Metaphyseal Distal Tibia Fractures: Cohort Study Comparing Outcomes of Patients Treated with Minimally-Invasive Plating vs. Intramedullary Nailing




Barcak, Eric A.
Collinge, Cory A.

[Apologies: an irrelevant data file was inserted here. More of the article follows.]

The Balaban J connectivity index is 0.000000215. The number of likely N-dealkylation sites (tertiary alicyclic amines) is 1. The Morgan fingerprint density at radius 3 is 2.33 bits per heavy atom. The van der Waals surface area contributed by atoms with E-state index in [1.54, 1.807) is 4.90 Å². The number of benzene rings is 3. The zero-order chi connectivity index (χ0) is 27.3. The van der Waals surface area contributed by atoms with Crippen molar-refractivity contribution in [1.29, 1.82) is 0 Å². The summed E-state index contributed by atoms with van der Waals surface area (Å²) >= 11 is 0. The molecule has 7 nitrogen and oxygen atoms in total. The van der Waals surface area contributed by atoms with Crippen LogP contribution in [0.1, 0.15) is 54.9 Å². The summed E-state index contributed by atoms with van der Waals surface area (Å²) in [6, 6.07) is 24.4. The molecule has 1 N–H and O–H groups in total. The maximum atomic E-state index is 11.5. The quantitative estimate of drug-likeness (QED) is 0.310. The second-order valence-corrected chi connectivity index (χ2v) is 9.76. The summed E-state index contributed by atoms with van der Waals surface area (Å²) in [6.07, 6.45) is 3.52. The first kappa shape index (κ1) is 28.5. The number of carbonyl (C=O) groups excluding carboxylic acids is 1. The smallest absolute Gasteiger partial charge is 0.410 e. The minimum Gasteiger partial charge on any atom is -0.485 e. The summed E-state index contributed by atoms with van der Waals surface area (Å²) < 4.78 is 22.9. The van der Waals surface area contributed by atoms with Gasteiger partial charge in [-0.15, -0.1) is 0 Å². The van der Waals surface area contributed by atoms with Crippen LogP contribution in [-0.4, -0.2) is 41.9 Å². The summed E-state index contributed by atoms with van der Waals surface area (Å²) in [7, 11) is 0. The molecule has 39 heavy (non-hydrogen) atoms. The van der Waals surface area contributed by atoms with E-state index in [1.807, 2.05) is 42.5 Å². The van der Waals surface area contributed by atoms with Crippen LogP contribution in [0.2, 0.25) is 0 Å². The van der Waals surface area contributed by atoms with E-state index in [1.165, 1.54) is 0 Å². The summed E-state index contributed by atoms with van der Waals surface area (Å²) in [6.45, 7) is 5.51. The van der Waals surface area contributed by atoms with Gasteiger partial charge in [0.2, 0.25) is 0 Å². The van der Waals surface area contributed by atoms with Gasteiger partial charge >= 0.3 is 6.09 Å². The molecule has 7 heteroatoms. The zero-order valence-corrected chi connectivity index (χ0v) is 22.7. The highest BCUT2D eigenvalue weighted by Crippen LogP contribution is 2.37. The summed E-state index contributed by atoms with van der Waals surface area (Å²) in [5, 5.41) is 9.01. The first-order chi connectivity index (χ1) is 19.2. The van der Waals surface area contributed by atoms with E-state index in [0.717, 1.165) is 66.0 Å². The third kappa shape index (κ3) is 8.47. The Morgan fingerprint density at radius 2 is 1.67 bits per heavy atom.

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Purpose: The optimal treatment of non-or minimally articular distal tibia fractures has been debated in the literature. In recent years, minimally invasive plate osteosynthesis (MIPO) and intramedullary nail (IMN) fixation have been commonly used to treat this injury pattern. Both treatment modalities use biology-preserving (indirect) techniques for fracture reduction but the implants’ designs and their application are very different. There are few, limited studies that compare the clinical results and outcomes in patients with metaphyseal distal tibia fractures treated with MIPO vs. IMN. We hypothesized that there would be no difference in clinical or functional outcomes between these treatment modalities in a similar population. Methods: We evaluated all patients with metaphyseal distal fractures (=4cm from the plafond) treated with MIPO or IMN at a busy urban trauma center by a single fellowship trained orthopedic trauma surgeon from 2003 to 2013. The senior surgeon treated this type of injury almost exclusively with MIPO technique until 2009, when technique and design improvements of IMN yielded a potentially superior alternative treatment method. Since then, we have used IMN almost exclusively for this problem. This has created two distinct cohorts of patients treated for a like problem by very different surgical methods. Clinical and radiographic evaluation at a minimum of one year follow up was obtained along with visual analog (VAS) pain scales, limb specific assessments (Olerud and Molander’s ankle score, American Orthopaedic Foot and Ankle Surgeon’s [AOFAS] ankle-hindfoot instrument), and whole-person assessment with the Short Form 36 (SF-36) tool. Results: We studied 86 patients (43 MIPO and 43IMN) with distal tibia fractures within 4 cm of the plafond with minimal or no articular involvement. Thirty-eight of 43 patients in the MIPO group and 26 of 43 patients in the IMN group met inclusion criteria for the study including greater than 1 year follow up. Complications of MIPO included three nonunions, two with malunion [greater than] 5 degrees, no infections, one major wound complication, and four patients who had plates removed. Complications in the IMN group included 2 nonunions (both type 3 open fractures), one delayed union (type 3 open fracture, healed without surgical intervention at 65 weeks), 3 with malunion [greater than] 5 degrees, two deep infections, and three patients undergoing removal of distal locking screws. Pain scores were similar between MIPO and IMN groups. Average AAOS ankle scores were similar between the two groups, but the Olerud and Molander ankle scores were significantly better in the MIPO group (86.6 vs. 77, respectively; P Conclusions: Similar clinical results and functional outcomes were obtained when treating non- or minimally articular metaphyseal distal tibia fractures with MIPO or IMN except for one of two ankle scores that favored MIPO. Complications appeared to correlate with open fracture and high-energy injuries.